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Thursday, April 15, 2010

"Emotional Inpact of Cesareans"

Another brilliant article in Midwifery Today Magazine on the topic of the Risks of Cesarean sections- not just the physical, but the emotional trauma that haunts so many mothers after being under the knife.  I have had 3 C/Sections.  Each one was very different and at different points in my life.  Each one made me feel like a failure.  Each one left me feeling like my body was imperfect- unfeminine- that it couldn't do what it was suppose to do.  Each one left me with a stronger urge to fight for the rights of birthing women everywhere, to save as many women as possible from going through what I've gone through.

Sadly though, so many women do not listen.  So many women seem to think that the medical machine knows what's best for them and they allow themselves to sacrifice up every bit of their autonomy onto the alter of modern obstetrics.   I cringe every time I hear a pregnant woman say "my doctor knows what's best for me.  I'll do whatever s/he says".  And every time I hear a woman say "Well, I'm just going to book a C/Section...."  I want to scream at them  "You have NO IDEA what you're doing to yourself!!!"

It's frustrating.  Yet I still talk about the dangers of Medical interventions every chance I get, to every pregnant woman I meet- IRL and on-line. I might be snubbed by most, but I know that my soapboxing have saved many women from the knife and many babies from the cold medical machine.  So I'll keep on preaching.  Regardless of the ridicule and back stabbing.

Emotional Impact of Cesareans

by Pam Udy

[Editor's note: This article first appeared in Midwifery Today Issue 89, Spring 2009.]
Every 30 seconds in the US, a cesarean is performed.(1) This overuse of cesarean surgery puts moms and babies at risk—not just physically, but emotionally. My intent with this article is to show the emotional impact that cesareans can have on the family. A cesarean can reach far beneath the bogus smile on mom‘s face. It can scar her heart, as well as her uterus.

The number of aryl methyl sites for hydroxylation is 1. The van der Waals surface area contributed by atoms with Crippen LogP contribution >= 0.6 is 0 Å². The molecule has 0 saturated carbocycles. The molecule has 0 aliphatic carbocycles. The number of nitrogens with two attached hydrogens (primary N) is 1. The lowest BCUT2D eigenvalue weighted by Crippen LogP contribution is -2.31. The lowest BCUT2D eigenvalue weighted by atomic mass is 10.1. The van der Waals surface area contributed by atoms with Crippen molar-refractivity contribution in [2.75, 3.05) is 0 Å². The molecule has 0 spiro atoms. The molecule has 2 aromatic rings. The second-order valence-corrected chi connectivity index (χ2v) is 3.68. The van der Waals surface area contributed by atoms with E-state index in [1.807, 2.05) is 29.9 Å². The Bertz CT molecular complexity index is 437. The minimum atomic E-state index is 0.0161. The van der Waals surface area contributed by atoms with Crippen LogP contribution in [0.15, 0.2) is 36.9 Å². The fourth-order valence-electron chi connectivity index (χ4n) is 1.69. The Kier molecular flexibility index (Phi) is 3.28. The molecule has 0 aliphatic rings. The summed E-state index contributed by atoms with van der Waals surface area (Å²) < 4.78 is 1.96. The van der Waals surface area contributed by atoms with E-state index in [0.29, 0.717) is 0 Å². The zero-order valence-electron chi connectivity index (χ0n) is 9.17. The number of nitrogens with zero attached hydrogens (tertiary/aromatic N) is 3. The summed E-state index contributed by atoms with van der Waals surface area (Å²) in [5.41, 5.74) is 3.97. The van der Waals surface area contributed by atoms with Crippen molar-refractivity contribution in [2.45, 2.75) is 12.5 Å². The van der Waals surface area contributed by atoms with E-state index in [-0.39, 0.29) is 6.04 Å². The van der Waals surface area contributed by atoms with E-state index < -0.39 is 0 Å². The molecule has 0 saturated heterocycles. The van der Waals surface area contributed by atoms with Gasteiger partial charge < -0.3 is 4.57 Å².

A baby girl is born. She grows and begins menstruating. She becomes sexually active and becomes pregnant. She births her baby. She breastfeeds her baby. This is life—normal and natural, yet exciting and important. In the continuum of life, pregnancy, birth and the postpartum period are milestone events. These experiences profoundly affect women, babies, fathers and families. They have important and long-lasting effects on society.
When a woman gives birth, she has to reach down inside herself and give more than she thought she had. The limits of her existence are stretched. There is a moment when every woman thinks, “I can‘t do this.” If she is lucky, she has a midwife, a doula or her mom to whisper in her ear, “You are doing it.” As she does it, she becomes someone new: a mother. If the birthing process is skipped or occurs in a hostile situation, or if the interventions become overwhelming, she becomes a different mother than she would have been if she had only had a supportive, midwifery model of care.
The Mother-Friendly Childbirth Initiative of the Coalition for Improving Maternity Services asserts that: A woman‘s confidence and ability to give birth and to care for her baby are enhanced or diminished by every person who gives her care and by the environment in which she gives birth.(2)